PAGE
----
Grapevine: The Museum Residence project is launched

News from around Jerusalem.

The Israel Museum  (photo credit: PR)
The Israel Museum
(photo credit: PR)
QUITE A number of prominent personalities from Jerusalem and Tel Aviv and environs did not attend the opening of the Israel Festival but chose instead to attend the launch of the Museum Residence project held at the Israel Museum. It is a joint venture of Israel Brothers, among the most veteran of Jerusalem building contractors; and Pini Cohen, a leading national figure in real-estate development. Although the project has nothing to do with the Israel Museum per se beyond being located just below its southwestern border, it takes its name from the number of museums that are within relatively close walking distance. Also close by is the Jerusalem Academy of Music and Dance, as well as the National Library on the grounds of the Givat Ram campus of the Hebrew University.
Some 400 invitations were sent out for the event, and more than 350 people attended. These included members of the Jerusalem City Council such as Sima Zino, deputy mayor for senior citizen affairs. Also present were former deputy mayor and current Honorary Consul for Georgia Yigal Amedi; supermarket king Rami Levy; and lawyer Arieh Toussia Cohen and his wife, Efrat. Among the non-Jerusalemites was master storyteller and television, radio and stage personality Yossi Alfi.
The catering for the event was provided by Modern, which has the food franchise at the museum. The restaurant provided inter alia an endless supply of beef medallions, as well as pot roast, which was generally pronounced to be delicious.
Boaz Israel, chairman of the Jerusalem Building Contractors Association and head of the veteran building company that was founded in 1964 by his father and uncles, said he was sure that when people received their invitations, they didn’t quite know what to expect. “We wanted to do something different,” he said.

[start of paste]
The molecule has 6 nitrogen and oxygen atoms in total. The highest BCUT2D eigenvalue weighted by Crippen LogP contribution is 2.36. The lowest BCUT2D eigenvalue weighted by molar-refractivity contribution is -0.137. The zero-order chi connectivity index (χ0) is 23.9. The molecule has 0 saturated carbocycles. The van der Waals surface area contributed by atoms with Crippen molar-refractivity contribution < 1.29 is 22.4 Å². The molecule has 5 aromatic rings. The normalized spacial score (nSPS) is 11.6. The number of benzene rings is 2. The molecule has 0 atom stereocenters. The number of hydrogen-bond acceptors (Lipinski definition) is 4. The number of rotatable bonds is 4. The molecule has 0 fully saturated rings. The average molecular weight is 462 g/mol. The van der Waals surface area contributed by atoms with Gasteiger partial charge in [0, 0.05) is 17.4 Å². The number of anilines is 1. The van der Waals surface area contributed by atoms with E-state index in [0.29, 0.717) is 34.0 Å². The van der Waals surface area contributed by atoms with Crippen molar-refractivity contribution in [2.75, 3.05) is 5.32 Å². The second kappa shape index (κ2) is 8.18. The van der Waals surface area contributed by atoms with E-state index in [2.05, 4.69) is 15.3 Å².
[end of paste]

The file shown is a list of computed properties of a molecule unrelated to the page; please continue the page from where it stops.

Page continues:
What came next was a brief lecture about the project by architect Amatzya Aaronson, who has been working in Jerusalem for 30 years and refuses to work outside the city. He said that he endeavors to make all his designs, no matter how modern, fit harmoniously into the architectural landscape of the capital.
The lecture was followed by a marvelous concert, emceed by former radio personality Amnon Pe’er. He introduced singer Shlomit Aharon and Israeli Opera tenors Yotam Cohen and Adi Chezra. Their repertoire included Israeli nostalgia, Neapolitan folk songs, opera arias and Broadway tunes. The audience sang along with them and went wild with enthusiasm, which caused the three to give even more of themselves to the performance, which was truly memorable.
Next came a mini-tour of the museum, covering works by Israeli artists, followed by a brief glimpse of Impressionists. Then everyone went outside to the sculpture garden overlooking Neveh Granot to see that part of the Museum Residence project that has been completed bathed in colored lights.
Having seen the main reason for which they had been invited, the guests went back inside to partake of dessert and were given an elegant gift bag to take home. Yet another illustration that Jerusalem is not as provincial as it used to be and, in fact has a lot of class when the occasion demands.
NEW CONFERENCE halls are springing up all over the place in Jerusalem with the construction of new hotels and banquet facilities. Several such halls are located in the stunning addition to the campus of the Van Leer Institute – a modern, brightly lit building at the back of the one that is visible from the street. The new facility, which is actually just over a year old, is known as the Polonsky Academy for Advanced Study in the Humanities and Social Sciences. The project was funded by Dr. Leonard Polonsky, the New York-born chairman of Hansard Global, an international financial services company.
Polonsky, who has worked in many professions in different countries, supports numerous charitable causes in the UK, Israel and the US, primarily in the fields of education and the arts. In Israel he is an honorary fellow and governor of the Hebrew University, serves on the board of the Harry S. Truman Research Center for the Advancement of Peace, provides scholarships for humanities students, as well as scholarships for students of Ethiopian background in universities throughout Israel, and is a governor and honorary fellow of the Bezalel Academy of Arts and Design.
In 2007, Polonsky initiated and funded the Polonsky Academy at Van Leer, as well as the post-doctoral fellowships that it offers, and provided the building that serves the 30 post-doctoral fellows from Israel and abroad.
Last week, the launch of the MiHaLev project aimed at significantly reducing child abuse. The project initiated by the Haruv Institute, which is one of Israel’s leading authorities on child abuse and neglect, was based on a series of findings in a recent survey on child abuse conducted by Prof. Zvi Eisikovits and Prof. Rachel Lev-Wiesel from the University of Haifa. The Haruv Institute, which was established by the Schusterman Foundation, is headed by Prof. Asher Ben-Arieh, who explained the urgency of MiHalev, which is a Hebrew acronym for the prevention of violence against children but translates as “from the heart.”